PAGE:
Can My Family Get Emergency Custody While I’m Deployed?

Question:

My wife let our children travel out of state to visit my family while I am deployed overseas so that she could take time to receive help for her various addictions.

I fear for my children’s safety while with their mother, and I do not want my family to return them to my wife when she is out of rehab.

What can I do to keep my children safe and with my family until I return home from deployment? Can my family apply for emergency custody of my children?

Answer:

I am unable to give you legal advice on divorce. I can give general divorce help for men, though, my knowledge is based on Maryland divorce and child custody laws where I am licensed to practice.

With regard to your specific question about your family keeping your children until you can return home, in most states, the rights of parents supersede those of grandparents and other third parties.

So your wife could demand that the children be returned from their vacation with your family. If your family refused to return the kids, your wife could call the police and ask that the police force the return of the children since her rights to the children trump those of your family.

Alternatively, your family can file a petition while the children are still in their state, seeking emergency custody of the children. That state would have temporary emergency jurisdiction over the children for this emergency situation under the Uniform Child Custody Jurisdiction and Enforcement Act (UCCJEA).

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UCCJEA and Child Custody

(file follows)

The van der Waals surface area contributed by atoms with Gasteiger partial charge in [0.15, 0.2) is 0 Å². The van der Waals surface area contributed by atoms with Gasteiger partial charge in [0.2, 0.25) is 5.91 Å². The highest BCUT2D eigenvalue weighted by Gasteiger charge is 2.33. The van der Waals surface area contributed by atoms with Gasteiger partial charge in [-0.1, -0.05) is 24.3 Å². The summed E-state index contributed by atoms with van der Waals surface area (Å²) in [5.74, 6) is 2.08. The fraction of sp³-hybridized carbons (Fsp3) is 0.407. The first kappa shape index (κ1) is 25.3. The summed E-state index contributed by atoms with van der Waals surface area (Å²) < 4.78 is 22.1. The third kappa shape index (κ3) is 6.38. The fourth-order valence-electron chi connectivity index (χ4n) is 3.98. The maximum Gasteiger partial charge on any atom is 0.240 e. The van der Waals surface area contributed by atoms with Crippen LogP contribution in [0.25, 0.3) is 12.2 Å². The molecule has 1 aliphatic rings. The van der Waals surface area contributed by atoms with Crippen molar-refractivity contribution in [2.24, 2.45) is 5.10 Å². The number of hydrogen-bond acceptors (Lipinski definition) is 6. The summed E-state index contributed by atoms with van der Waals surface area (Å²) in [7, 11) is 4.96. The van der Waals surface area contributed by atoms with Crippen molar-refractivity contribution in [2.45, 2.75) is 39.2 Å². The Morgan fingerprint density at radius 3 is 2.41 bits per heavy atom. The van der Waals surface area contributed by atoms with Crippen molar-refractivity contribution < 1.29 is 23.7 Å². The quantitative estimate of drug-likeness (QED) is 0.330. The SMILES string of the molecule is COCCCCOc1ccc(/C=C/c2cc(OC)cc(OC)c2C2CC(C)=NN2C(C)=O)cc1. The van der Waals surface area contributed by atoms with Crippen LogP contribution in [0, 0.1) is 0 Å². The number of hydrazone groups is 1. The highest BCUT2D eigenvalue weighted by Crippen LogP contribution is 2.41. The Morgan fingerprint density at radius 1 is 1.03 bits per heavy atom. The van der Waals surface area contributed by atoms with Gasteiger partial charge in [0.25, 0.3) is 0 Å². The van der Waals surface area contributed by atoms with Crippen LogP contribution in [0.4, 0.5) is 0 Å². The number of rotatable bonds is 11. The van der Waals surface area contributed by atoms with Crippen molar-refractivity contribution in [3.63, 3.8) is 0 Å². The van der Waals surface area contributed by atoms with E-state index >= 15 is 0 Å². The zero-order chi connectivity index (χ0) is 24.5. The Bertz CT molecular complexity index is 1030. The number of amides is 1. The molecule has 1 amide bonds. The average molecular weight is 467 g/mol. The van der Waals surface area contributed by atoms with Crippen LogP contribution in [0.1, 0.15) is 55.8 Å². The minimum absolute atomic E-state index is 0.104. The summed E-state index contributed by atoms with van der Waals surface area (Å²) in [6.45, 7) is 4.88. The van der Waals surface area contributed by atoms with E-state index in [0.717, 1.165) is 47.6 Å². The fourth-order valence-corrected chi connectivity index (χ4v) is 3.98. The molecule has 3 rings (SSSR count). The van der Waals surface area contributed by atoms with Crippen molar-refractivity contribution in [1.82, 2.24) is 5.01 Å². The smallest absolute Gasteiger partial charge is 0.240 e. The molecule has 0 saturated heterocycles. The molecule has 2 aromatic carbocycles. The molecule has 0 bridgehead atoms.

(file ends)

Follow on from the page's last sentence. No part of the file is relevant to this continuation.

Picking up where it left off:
Judges will usually only grant temporary emergency custody in extreme situations. Your family will need to prove to the judge that there is immediate and present danger of abuse and an award of temporary custody is necessary to protect your children.

If your wife does take the children back to her state, your family could file an emergency custody petition in your wife’s state, alleging that your wife is unfit to have custody, you are currently deployed and your family should be awarded temporary custody of the children until you return.

The judg may give your family a temporary custody order if the judge finds the children are exposed to a substantial risk of bodily injury or sexual abuse or if there is a substantial risk that the children may be abducted or removed from the state.

Your family should also consider contacting Child Protective Services (CPS) in the state the children live. CPS will conduct an investigation regarding the suspected abuse. Your family should communicate all of their concerns to CPS, including the neglect and your wife’s suspected drug use.

Remember, I am unable to provide you with anything more than divorce tips for men, so please consult with a divorce lawyer in your jurisdiction.

Cordell & Cordell has men’s divorce lawyers located nationwide. To schedule an appointment with a divorce attorney, including Maryland Divorce Lawyer Sara L. Schwartzman, please contact Cordell & Cordell.

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